The plot and script were weak but still entertaining enough to keep my attention. Sure, some of the lines were pretty left-field but the story was pretty potent as it delt with love in an unaccepting world. Still... when things got hairy... it got that way pretty fast. The violent angles of the film were forced... but considering the film had such a "minimal" budget, it is understandable.

I liked the movie because it was gritty... and it had no polish to it. It offered some decent acting... but the main reason I like the film is because Joe Lia does such a good job with his role. It may not be ground breaking, but it does have its moments.
1 of 1 people found the following review helpful
3.0 out of 5 stars A View from the Bridge of Sexual Identity March 14 2006
By Grady Harp - Published on Amazon.com
Format:DVD
Everett Lewis is a writer/director who continues to look at the various aspects of gay life and the way it is influencing young people. His work is a bit raw and unpolished as yet, but his sentiments are strong and translate well in the films he has created thus far.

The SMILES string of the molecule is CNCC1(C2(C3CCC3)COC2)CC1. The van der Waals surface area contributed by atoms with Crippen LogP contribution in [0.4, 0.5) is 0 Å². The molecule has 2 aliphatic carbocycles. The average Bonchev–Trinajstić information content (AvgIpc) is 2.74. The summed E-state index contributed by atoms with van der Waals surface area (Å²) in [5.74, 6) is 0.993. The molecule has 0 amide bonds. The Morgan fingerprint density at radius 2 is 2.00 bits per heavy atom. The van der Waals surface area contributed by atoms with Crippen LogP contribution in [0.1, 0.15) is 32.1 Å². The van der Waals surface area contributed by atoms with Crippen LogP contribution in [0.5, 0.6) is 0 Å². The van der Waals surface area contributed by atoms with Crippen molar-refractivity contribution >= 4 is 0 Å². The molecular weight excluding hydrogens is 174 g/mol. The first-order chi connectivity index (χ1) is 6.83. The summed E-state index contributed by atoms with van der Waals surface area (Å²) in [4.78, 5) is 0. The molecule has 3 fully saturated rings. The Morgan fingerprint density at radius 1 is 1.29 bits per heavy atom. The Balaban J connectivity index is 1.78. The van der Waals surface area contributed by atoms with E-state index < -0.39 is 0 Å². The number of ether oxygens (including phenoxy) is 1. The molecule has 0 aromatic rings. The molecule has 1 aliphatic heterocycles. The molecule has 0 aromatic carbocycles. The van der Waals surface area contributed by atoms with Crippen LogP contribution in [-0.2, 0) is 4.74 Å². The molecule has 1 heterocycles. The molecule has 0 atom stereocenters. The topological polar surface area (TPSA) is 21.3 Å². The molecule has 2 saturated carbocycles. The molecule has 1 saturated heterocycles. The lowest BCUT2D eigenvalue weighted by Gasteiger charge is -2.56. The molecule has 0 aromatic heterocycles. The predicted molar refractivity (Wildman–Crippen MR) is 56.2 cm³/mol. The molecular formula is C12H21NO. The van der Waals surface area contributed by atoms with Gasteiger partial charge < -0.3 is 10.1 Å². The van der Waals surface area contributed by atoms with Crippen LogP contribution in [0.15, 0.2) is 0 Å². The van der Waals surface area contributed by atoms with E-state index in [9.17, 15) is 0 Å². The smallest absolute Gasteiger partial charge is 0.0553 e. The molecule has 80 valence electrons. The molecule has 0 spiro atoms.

FAQS is a strong conceptual film and one with a new take on gay activism. India (a talented natural actor Joe Lia) is a young runaway from Colorado who has come to Hollywood where he can be the gay person he accepts he is. Living homeless under a bridge he is obliged to make his living as a hustler, and as we meet him he is participating in a demeaning pornography film at the smarmy hands of a cheating pornographer. After the shoot he is ambushed by two gay bashers and is saved only by the intervention of a tall, flamboyant black drag queen Destiny (Allan Louis) who gains India's respect and is invited to live with Destiny in her small apartment, a place she shares with other gay people in need such as the lesbian cross dresser Lester (Minerva Vier). Destiny sets down rules of the house: no drugs, be careful of straights, spend two hours a day naked in respect for your body, always use condoms, etc. and India settles in, feeling 'home' for the first time. Soon he meets another hustler Spencer (Lance Lee Davis) who is bent on killing his bigoted parents (just as India is bent on revenge for his pornography adventure), but who falls for India's loving attention and the two become lovers.